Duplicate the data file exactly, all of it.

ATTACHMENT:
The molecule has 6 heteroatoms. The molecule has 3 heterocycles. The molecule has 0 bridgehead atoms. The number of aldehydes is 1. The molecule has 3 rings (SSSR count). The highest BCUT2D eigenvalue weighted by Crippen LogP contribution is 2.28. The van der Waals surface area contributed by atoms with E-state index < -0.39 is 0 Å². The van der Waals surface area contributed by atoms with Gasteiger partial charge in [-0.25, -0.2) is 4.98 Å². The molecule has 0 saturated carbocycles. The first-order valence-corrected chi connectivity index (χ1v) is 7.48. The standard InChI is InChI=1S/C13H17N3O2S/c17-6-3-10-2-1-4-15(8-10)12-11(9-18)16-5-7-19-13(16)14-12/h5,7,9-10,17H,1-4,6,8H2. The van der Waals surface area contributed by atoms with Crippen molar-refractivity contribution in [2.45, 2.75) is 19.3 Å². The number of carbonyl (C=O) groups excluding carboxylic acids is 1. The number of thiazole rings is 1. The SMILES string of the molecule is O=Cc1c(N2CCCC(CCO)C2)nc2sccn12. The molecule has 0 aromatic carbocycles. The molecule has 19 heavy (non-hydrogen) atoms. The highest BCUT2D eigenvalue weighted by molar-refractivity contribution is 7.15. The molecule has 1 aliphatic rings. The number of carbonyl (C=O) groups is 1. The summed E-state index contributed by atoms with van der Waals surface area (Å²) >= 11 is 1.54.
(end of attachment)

The molecule has 6 heteroatoms. The molecule has 3 heterocycles. The molecule has 0 bridgehead atoms. The number of aldehydes is 1. The molecule has 3 rings (SSSR count). The highest BCUT2D eigenvalue weighted by Crippen LogP contribution is 2.28. The van der Waals surface area contributed by atoms with E-state index < -0.39 is 0 Å². The van der Waals surface area contributed by atoms with Gasteiger partial charge in [-0.25, -0.2) is 4.98 Å². The molecule has 0 saturated carbocycles. The first-order valence-corrected chi connectivity index (χ1v) is 7.48. The standard InChI is InChI=1S/C13H17N3O2S/c17-6-3-10-2-1-4-15(8-10)12-11(9-18)16-5-7-19-13(16)14-12/h5,7,9-10,17H,1-4,6,8H2. The van der Waals surface area contributed by atoms with Crippen molar-refractivity contribution in [2.45, 2.75) is 19.3 Å². The number of carbonyl (C=O) groups excluding carboxylic acids is 1. The number of thiazole rings is 1. The SMILES string of the molecule is O=Cc1c(N2CCCC(CCO)C2)nc2sccn12. The molecule has 0 aromatic carbocycles. The molecule has 19 heavy (non-hydrogen) atoms. The highest BCUT2D eigenvalue weighted by molar-refractivity contribution is 7.15. The molecule has 1 aliphatic rings. The number of carbonyl (C=O) groups is 1. The summed E-state index contributed by atoms with van der Waals surface area (Å²) >= 11 is 1.54.